In case all this isn’t clear enough for us, James then directs us back to what the early church considered the most central teaching of Jesus—what he terms the “Royal Law” of Christ: 

“You do well if you really fulfill the royal law according to the scripture, ‘You shall love your neighbor as yourself'” (James 2:8 NRSV).

This teaching—particularly considering the way Jesus defines “neighbor” to include even one’s enemies in the parable of the Good Samaritan—this teaching is the core of how one lives a truly Christ-like life. In a section of scripture focused the basics of living a Christian life, this teaching is certainly its heart.

James is careful to connect it to the previous instructions as well.

Showing partiality is a violation of this Royal Law. 

Dishonoring the poor is a violation of this Royal Law. 

While they are busy judging others for not measuring up to their own sense of religiosity, they have themselves fallen into sin against God. Instead of prejudicing certain sins against others to inflate their sense of self-righteousness, James instructs the church to embody Jesus’s Royal Law by showing abundant mercy.

Lived Out Faith

Thus we come to the fourth commitment. Instead of your life being distinctive because of who you associate with, or what you look like, or how much “righteousness” you appear to possess, James insists that what should be distinctive about the Christian life is that our faith is known through our actions.

After insisting that “judgment will be without mercy to anyone who has shown no mercy” (a paraphrase of Matthew 7:1-2), James verbalizes the too-often disjointed relationship between faith and life. Having faith, he says in v.14, is of no value at all if it is not lived out in your life. He even suggests that faith alone isn’t enough to enact salvation, a statement that has proven challenging for interpreters ever since.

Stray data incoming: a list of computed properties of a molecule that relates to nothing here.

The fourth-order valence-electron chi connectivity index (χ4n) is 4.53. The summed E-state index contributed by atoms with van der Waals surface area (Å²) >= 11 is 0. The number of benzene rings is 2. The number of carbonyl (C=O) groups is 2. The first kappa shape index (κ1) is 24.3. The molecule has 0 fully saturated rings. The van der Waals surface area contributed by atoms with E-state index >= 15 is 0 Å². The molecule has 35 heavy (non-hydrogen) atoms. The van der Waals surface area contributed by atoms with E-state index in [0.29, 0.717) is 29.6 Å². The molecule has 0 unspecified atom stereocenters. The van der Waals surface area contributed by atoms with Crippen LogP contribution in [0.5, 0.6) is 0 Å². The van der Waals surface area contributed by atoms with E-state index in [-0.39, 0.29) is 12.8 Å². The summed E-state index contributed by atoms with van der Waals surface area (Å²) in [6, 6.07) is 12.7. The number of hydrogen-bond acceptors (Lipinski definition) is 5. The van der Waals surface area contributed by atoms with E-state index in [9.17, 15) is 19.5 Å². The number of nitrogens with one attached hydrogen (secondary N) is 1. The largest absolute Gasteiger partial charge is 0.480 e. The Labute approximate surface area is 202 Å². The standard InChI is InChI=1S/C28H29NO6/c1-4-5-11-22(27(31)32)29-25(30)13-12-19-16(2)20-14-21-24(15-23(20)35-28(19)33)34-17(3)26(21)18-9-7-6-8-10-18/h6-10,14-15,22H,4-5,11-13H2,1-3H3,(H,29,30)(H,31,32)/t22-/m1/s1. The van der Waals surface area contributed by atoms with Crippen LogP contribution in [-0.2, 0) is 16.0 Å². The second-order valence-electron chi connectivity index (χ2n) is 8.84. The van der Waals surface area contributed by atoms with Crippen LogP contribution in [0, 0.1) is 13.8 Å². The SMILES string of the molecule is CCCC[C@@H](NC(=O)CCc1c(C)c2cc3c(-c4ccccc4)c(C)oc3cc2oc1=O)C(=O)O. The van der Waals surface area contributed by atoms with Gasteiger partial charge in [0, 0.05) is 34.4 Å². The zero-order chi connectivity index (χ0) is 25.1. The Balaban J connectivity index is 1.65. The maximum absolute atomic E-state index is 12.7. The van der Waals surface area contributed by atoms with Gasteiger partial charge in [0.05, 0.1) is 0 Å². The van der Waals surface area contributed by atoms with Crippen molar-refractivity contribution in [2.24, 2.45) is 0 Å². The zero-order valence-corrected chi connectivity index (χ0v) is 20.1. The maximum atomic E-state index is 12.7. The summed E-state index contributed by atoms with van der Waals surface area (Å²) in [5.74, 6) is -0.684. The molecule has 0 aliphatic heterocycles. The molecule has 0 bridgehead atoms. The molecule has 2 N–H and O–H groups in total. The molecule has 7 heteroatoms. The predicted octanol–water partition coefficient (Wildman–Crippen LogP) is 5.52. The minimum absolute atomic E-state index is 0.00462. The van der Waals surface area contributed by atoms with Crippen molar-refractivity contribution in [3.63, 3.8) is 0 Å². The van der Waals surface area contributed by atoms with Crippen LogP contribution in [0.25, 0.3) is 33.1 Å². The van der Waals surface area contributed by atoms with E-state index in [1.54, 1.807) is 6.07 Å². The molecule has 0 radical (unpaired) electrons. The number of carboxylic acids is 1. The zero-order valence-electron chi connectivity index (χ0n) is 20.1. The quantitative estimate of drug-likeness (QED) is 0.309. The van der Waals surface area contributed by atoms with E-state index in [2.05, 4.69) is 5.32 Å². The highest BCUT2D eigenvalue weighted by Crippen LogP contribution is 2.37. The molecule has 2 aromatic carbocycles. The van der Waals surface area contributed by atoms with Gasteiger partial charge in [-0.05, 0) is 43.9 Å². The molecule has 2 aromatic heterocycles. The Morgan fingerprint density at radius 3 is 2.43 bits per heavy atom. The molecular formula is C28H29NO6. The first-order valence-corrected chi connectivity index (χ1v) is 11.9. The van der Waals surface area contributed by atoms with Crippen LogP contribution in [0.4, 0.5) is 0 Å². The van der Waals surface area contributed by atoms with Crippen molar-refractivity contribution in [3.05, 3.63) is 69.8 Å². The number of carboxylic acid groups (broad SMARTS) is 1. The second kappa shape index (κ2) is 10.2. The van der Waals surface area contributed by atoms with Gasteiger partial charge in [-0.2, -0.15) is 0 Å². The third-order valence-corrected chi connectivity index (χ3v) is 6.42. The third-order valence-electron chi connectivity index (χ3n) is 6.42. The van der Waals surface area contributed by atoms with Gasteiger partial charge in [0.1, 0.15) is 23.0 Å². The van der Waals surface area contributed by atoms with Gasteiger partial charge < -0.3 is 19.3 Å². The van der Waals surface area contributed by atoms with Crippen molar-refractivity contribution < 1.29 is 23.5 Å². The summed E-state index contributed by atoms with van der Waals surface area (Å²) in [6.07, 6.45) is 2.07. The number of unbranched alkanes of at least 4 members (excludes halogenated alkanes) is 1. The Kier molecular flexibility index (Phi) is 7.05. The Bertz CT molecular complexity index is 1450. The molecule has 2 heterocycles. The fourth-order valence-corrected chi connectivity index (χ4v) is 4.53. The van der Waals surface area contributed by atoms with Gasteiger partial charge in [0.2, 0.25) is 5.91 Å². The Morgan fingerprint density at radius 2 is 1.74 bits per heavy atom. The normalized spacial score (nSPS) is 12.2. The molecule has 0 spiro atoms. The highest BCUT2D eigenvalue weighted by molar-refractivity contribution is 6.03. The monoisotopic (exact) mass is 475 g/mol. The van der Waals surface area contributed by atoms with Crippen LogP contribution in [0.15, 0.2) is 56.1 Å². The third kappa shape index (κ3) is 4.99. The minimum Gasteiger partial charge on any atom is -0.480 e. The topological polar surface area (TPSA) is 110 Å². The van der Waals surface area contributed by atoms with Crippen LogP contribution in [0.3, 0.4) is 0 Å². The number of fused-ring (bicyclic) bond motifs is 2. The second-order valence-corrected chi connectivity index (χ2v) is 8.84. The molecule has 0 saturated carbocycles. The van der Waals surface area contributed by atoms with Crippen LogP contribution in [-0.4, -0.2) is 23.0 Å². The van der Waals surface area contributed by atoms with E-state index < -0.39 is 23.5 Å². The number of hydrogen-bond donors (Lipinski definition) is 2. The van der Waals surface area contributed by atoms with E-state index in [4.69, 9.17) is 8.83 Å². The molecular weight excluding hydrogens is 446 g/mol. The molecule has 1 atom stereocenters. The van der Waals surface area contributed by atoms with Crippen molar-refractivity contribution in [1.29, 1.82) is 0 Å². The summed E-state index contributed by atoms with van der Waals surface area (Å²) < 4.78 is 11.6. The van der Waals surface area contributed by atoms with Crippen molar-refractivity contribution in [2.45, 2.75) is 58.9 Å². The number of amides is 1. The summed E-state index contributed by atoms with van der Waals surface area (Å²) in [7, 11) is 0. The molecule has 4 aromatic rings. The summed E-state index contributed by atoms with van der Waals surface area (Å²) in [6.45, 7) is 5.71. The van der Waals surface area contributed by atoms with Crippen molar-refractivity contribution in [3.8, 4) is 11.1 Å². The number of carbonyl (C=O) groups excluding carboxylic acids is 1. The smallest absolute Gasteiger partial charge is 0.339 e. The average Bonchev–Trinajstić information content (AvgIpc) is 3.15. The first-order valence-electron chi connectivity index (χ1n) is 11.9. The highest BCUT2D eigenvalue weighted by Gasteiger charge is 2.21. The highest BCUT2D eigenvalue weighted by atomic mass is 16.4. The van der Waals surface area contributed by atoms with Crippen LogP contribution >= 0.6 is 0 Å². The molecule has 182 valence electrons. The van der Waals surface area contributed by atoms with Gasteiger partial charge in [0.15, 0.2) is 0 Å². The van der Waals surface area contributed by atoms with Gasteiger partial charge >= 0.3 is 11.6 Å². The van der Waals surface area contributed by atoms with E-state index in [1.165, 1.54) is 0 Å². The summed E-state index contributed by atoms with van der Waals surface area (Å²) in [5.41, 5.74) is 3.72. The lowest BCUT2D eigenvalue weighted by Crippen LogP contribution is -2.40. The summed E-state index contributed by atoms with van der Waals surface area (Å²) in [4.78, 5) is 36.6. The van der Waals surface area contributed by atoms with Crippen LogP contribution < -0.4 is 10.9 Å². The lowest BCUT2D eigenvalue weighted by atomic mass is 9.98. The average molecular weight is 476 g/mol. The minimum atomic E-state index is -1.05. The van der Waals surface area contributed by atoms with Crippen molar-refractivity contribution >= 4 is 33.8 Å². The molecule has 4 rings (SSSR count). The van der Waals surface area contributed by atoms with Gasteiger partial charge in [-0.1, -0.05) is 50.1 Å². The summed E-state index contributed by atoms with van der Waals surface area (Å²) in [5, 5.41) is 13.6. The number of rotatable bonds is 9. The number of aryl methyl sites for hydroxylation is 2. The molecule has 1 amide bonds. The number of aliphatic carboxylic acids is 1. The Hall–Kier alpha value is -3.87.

Our challenge as more modern readers—at least in part—is reconciling this teaching of James with those of Paul. In one of my study bibles, I found a note that I think may be helpful for us. It says:

“Paul describes the root of salvation: a person is saved by God’s grace through faith. James is explaining the fruit of salvation: saving faith is a faith that works.” (The Voice, p.1499)

I think they’re right here. Perhaps James has in mind here the parable of the soils, recorded in Matthew 13, Mark 4, and Luke 8. In that teaching of Jesus, the seed of the Gospel is received by a variety of soils—these people “have faith,” at least in a rudimentary sense. But for a variety of reasons, those seeds never produce a harvest at all. The soil that Jesus calls “good” is the soil that produces a harvest. So for James “faith by itself, if it has no works, is dead” (James 2:17 NRSV).


This command by James to let your faith be known through your actions is both the final instruction of this section, as well as an illustration of the previous three principles that were discussed. 

If you are fulfilling the Royal Law of Christ, your faith is being lived out in your actions and commitments.

If you are honoring the poor, your faith is being lived out in your actions and commitments.

If you are not showing bias and prejudice, your faith is being lived out in your actions and commitments.


Now just to stir the pot one final time today (because I do seem to like pushing my luck), I’m going to make a confession: I do believe most Christians think they are living out their faith through their actions and convictions. But I’m not sure this faith is always rooted in Jesus the Christ.

Especially in our nation, and especially over the last thirty years or so, there has emerged a class of leaders that claim to speak for Christians and seek to wield that power for political gain. They have dictated to millions of Christians which issues are most “Christian” and most worthy of fighting for. Perhaps not coincidentally, these tend to the issues that are the most politically volatile, and therefore malleable for other purposes.

I do not see in them much overlap with what we are reading here in James—in a text that is specifically aimed to reveal to Christians how their faith should be made known in the world.

I do not see in them much overlap with the life of Jesus, whose “excellent name…[is] invoked over [them]” (James 2:7).

I do not see in them much overlap with the God of the Old Testament, who destroyed Sodom because she “had pride, excess of food, and prosperous ease, but did not aid the poor and needy” (Ezekiel 16:49 NRSV).